A research professor from the Royal Veterinary College has played an important role in the production of a television programme in which a 12 metre-long carcase of a Tyrannosaurus rex is dissected on camera.

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John Hutchinson, a senior researcher with 20 years’ experience studying dinosaurs, collaborated with National Geographic television, a team of expert scientific advisors and animatronics experts to create the carcase.

The resulting documentary, T rex Autopsy, will be broadcast on Sunday, June 7 worldwide on the National Geographic Channel (8pm in the UK).

Prof Hutchinson was the principal scientific consultant for the programme and ensured the latest evidence about the dinosaur’s body shape, which he has studied using digital modelling, was included in the physical model.

He also urged the production team to include the latest scientific evidence on the body covering of the T rex and other dinosaurs, which was likely to be a mix of scales, pebbly hide and bristly feathers, as well as patches of colour.

The documentary follows a group of scientists and a vet who dissect the T rex specimen, revealing the size and interior structure of its huge heart, bird-like lungs and air sac system, digestive tract (including contents revealing its diet) and other vital organs including the reproductive system to determine the dinosaur’s sex.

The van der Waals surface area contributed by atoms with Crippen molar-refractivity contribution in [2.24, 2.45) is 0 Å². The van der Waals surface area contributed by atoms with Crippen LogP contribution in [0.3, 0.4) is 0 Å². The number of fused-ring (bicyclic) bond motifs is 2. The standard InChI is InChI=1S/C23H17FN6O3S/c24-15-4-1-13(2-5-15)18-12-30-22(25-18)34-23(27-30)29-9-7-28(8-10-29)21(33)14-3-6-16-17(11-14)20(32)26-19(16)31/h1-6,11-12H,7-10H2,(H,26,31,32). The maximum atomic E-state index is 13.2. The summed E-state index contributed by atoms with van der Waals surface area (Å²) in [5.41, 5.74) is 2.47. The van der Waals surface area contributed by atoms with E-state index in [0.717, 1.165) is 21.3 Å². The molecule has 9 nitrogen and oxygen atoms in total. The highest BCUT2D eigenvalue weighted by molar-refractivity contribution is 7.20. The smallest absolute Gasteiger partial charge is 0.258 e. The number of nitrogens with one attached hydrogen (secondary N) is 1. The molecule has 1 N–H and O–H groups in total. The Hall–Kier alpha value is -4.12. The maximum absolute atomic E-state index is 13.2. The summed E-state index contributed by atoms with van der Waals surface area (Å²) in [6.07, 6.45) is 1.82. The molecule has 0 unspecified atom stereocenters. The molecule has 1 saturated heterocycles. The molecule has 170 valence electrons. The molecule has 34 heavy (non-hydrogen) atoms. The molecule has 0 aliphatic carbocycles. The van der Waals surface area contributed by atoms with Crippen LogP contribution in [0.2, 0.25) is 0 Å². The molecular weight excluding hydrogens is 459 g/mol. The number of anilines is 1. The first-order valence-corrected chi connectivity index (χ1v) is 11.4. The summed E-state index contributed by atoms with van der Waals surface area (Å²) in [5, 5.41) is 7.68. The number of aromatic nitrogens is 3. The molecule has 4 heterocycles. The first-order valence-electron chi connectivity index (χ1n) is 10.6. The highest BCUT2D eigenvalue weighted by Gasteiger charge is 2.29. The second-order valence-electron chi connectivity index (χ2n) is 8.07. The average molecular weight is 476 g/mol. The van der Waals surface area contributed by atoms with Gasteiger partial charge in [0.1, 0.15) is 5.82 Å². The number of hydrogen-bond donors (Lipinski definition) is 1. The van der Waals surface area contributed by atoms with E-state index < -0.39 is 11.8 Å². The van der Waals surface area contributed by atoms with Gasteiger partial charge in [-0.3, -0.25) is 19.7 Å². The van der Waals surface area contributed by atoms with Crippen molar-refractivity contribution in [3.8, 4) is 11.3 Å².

The documentary also shows how Prof Hutchinson’s research has helped revise understanding of a T rex as a living creature. Studies his team have carried out showed the T rex wasn’t as fast as a racehorse as many palaeontologists previously argued, but rather was no faster than a human due to constraints imposed by supporting its huge weight (more than six tonnes).

Prof Hutchinson said: “While such a dissection is utter fantasy, using a huge body of research scientists have built up, the documentary paints as accurate a portrait as is possible of the T rex, in an entertaining, if gory, fashion.

“How the tyrant king (or queen) of Cretaceous dinosaurs grew, fed, sensed its world and supported its huge bulk will all be addressed, with cutting-edge science and amazing monster-making technical skills.

“My feeling is this is going to be a landmark moment in engaging the public with the modern state of paleontological research.

“We can learn amazing things without needing time machines – science is a sort of time machine and documentaries like this use imagination, storytelling and special effects to get us the rest of the way towards understanding the past – what a collaboration.”

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